Trimble: Which is...uh...fairly new...was a Soil Conservation District/city joint effort. And is a very...very nice park. Especially for this 25:00this size. Uh...the river...down on the river...

Berge: Probably...the...uh...

Trimble: And ,Turkey Neck Bend [not clear]...just a section down...that's kind of isolated...

Berge: Yeah. That's very pretty, too.

Trimble: Yeah.

Berge: I've seen pictures of it. Uh, probably you would take me also to see the new...uh...building you have...

Trimble: Yeah. Right.

Berge: ...for the new factory and all that kind of business.

Trimble: The new factory, right. Um... We have a new hospital going up right beside where the new factory is.

Berge: Oh, really.

Trimble: Um-hum.

Berge: What...what are they going to do with the old one?

Trimble: They don't know yet. They're still talking.

Berge: Make it a community center. [Laughing]

Trimble: Well, that...that's a possibility. I... That is not a major priority with a lot of people, though the county judge is a little bit interested in it.

Berge: In recreation?

Trimble: And...uh...

Berge: Or a community center?

Trimble: Uh...he mentioned this possibility of a community center to me...uh...he's had some heart problems and is having to exercise a whole lot and I think this has probably got him to thinking about this.

Berge: Sure. Sure. Is there much recreation in the county?


Trimble: No.

Berge: That's a problem? Huh?

Trimble: Um-hum. Definitely.

Berge: Uh... and, of could always use industry and roads like everybody else.

Trimble: We drastically...

Berge: Your roads are pretty good.

Trimble: ... need access road. There is no way in here or out of here.

Berge: Except the two lane, twisty road.

Trimble: Right. And we get a tremendous amount of heavy truck traffic out of Tennessee. Cuts off I-40, comes up through here. Just an enormous amount of big trucks come through here.

Berge: Trying to save some...time.

Trimble: Yeah. And... We need it bad.

Berge: When people leave here to shop, where they usually go?

Trimble: Uhhh...Nashville, Glasgow, Bowling Green.

Berge: Whereabouts most of the time...Nashville?

Trimble: Umm, depends on how affluent they are. Nashville if they're...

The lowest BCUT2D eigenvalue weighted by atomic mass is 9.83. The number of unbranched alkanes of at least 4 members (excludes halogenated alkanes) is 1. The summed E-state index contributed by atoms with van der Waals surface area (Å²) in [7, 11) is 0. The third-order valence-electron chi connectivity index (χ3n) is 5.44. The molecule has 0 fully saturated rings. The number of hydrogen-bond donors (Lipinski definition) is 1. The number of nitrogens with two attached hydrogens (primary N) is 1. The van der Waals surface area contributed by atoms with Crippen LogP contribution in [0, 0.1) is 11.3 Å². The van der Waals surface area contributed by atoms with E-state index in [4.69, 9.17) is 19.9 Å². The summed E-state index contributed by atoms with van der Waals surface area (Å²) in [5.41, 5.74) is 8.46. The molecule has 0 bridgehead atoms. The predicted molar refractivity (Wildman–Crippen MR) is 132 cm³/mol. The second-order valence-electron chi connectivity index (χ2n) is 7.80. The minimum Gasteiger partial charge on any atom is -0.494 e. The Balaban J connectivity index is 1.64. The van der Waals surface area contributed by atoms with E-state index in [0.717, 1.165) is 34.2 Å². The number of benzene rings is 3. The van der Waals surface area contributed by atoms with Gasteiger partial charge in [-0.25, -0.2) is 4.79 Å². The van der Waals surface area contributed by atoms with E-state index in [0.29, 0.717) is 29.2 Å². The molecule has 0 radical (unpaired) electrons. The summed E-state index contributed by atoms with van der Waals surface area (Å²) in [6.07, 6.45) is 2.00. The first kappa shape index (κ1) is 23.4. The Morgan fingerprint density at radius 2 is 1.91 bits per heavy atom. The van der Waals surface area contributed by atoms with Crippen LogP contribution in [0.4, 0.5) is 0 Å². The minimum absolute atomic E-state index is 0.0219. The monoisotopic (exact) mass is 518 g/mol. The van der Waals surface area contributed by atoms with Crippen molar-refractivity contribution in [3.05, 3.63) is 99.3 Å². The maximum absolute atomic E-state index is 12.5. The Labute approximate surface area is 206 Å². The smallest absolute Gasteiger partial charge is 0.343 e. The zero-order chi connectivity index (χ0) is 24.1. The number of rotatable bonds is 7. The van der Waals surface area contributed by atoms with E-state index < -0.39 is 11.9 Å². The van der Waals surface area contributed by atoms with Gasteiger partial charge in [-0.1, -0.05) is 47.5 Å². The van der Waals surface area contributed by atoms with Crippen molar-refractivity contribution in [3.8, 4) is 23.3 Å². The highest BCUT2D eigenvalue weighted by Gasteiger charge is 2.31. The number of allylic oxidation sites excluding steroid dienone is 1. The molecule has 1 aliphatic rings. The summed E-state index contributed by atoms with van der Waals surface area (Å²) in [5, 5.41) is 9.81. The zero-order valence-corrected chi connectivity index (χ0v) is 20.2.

Berge: You need a quick access to the Cumberland Parkway, don't you?

Trimble: Yeah.

Berge: There needs to be an exit...

Trimble: Straight through.

Berge: need it straight up there.

Trimble: Right.

Berge: Around Edmonton.

Trimble: Uh-huh. That's uh...

Berge: That's where it...there needs to be one.

Trimble: There's been... for fifteen years people have been throwing out 27:00proposals...and they...

Berge: Now, I always assumed there would just be a good road in here from like Wolf Creek Dam or...uh... Burkesville or some place, and I looked on the map and there wasn't.

Trimble: Uh-huh. We need a road coming from around Edmonton and going on down to Tennessee hitting this quarter of the [unclear].

Berge: Yeah, I know what you mean. Sure. So that is a big problem then?

Trimble: Possibly this factory being here might help get that.

Berge: I...I think you're lucky to get the factory without having the road.

Trimble: Oh, yes. Truly we are.

Berge: You know, you really needed the road to get the factory it looks like. You got good water supply and all that kind of stuff?

Trimble: Uh...They just got our county water district since we've been here. Uh... Finished since we've been here.

Berge: Um-hum. Who's the biggest employers in the county?

Trimble: Um...

Berge: School system?

Trimble: Schools.

Berge: School system. Uh... Do you belong to the KPA?

Trimble: Yes.

Berge: Kentucky Press Association.

Trimble: We have only been to one meeting though, because the way it is right now, we just can't get away.


Berge: Yeah.